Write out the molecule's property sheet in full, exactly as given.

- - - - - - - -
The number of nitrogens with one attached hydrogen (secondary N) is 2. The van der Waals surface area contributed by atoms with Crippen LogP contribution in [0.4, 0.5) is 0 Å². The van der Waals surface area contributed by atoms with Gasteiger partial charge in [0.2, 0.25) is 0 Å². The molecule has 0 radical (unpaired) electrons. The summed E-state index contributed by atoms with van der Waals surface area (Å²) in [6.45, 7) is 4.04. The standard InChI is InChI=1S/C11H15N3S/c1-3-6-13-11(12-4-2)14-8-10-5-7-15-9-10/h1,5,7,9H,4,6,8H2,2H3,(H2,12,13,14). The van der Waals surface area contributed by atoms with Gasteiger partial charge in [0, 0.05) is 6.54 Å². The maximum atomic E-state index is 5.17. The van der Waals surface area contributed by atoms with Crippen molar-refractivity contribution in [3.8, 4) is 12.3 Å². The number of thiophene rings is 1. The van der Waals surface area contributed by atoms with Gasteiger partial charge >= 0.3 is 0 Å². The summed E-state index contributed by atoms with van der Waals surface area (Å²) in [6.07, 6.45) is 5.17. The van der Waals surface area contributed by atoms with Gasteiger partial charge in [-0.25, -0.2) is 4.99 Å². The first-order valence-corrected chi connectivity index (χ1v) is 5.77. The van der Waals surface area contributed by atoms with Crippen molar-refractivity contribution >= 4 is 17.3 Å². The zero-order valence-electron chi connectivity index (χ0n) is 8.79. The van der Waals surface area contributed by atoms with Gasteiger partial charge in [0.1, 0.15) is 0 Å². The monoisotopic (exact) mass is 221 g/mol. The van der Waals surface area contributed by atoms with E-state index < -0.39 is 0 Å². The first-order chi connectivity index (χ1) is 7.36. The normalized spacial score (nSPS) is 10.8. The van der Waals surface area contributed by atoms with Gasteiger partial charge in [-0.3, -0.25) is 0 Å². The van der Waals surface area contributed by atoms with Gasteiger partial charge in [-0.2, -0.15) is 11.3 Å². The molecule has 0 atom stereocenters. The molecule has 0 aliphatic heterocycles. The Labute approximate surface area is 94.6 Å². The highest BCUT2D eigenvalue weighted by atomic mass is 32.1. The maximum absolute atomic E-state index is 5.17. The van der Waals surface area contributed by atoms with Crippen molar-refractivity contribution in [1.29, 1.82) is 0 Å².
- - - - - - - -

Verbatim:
The number of nitrogens with one attached hydrogen (secondary N) is 2. The van der Waals surface area contributed by atoms with Crippen LogP contribution in [0.4, 0.5) is 0 Å². The van der Waals surface area contributed by atoms with Gasteiger partial charge in [0.2, 0.25) is 0 Å². The molecule has 0 radical (unpaired) electrons. The summed E-state index contributed by atoms with van der Waals surface area (Å²) in [6.45, 7) is 4.04. The standard InChI is InChI=1S/C11H15N3S/c1-3-6-13-11(12-4-2)14-8-10-5-7-15-9-10/h1,5,7,9H,4,6,8H2,2H3,(H2,12,13,14). The van der Waals surface area contributed by atoms with Gasteiger partial charge in [0, 0.05) is 6.54 Å². The maximum atomic E-state index is 5.17. The van der Waals surface area contributed by atoms with Crippen molar-refractivity contribution in [3.8, 4) is 12.3 Å². The number of thiophene rings is 1. The van der Waals surface area contributed by atoms with Gasteiger partial charge >= 0.3 is 0 Å². The summed E-state index contributed by atoms with van der Waals surface area (Å²) in [6.07, 6.45) is 5.17. The van der Waals surface area contributed by atoms with Gasteiger partial charge in [-0.25, -0.2) is 4.99 Å². The first-order valence-corrected chi connectivity index (χ1v) is 5.77. The van der Waals surface area contributed by atoms with Crippen molar-refractivity contribution >= 4 is 17.3 Å². The zero-order valence-electron chi connectivity index (χ0n) is 8.79. The van der Waals surface area contributed by atoms with Gasteiger partial charge in [0.1, 0.15) is 0 Å². The monoisotopic (exact) mass is 221 g/mol. The van der Waals surface area contributed by atoms with E-state index < -0.39 is 0 Å². The first-order chi connectivity index (χ1) is 7.36. The normalized spacial score (nSPS) is 10.8. The van der Waals surface area contributed by atoms with Gasteiger partial charge in [-0.3, -0.25) is 0 Å². The van der Waals surface area contributed by atoms with Gasteiger partial charge in [-0.2, -0.15) is 11.3 Å². The molecule has 0 atom stereocenters. The molecule has 0 aliphatic heterocycles. The Labute approximate surface area is 94.6 Å². The highest BCUT2D eigenvalue weighted by atomic mass is 32.1. The maximum absolute atomic E-state index is 5.17. The van der Waals surface area contributed by atoms with Crippen molar-refractivity contribution in [1.29, 1.82) is 0 Å².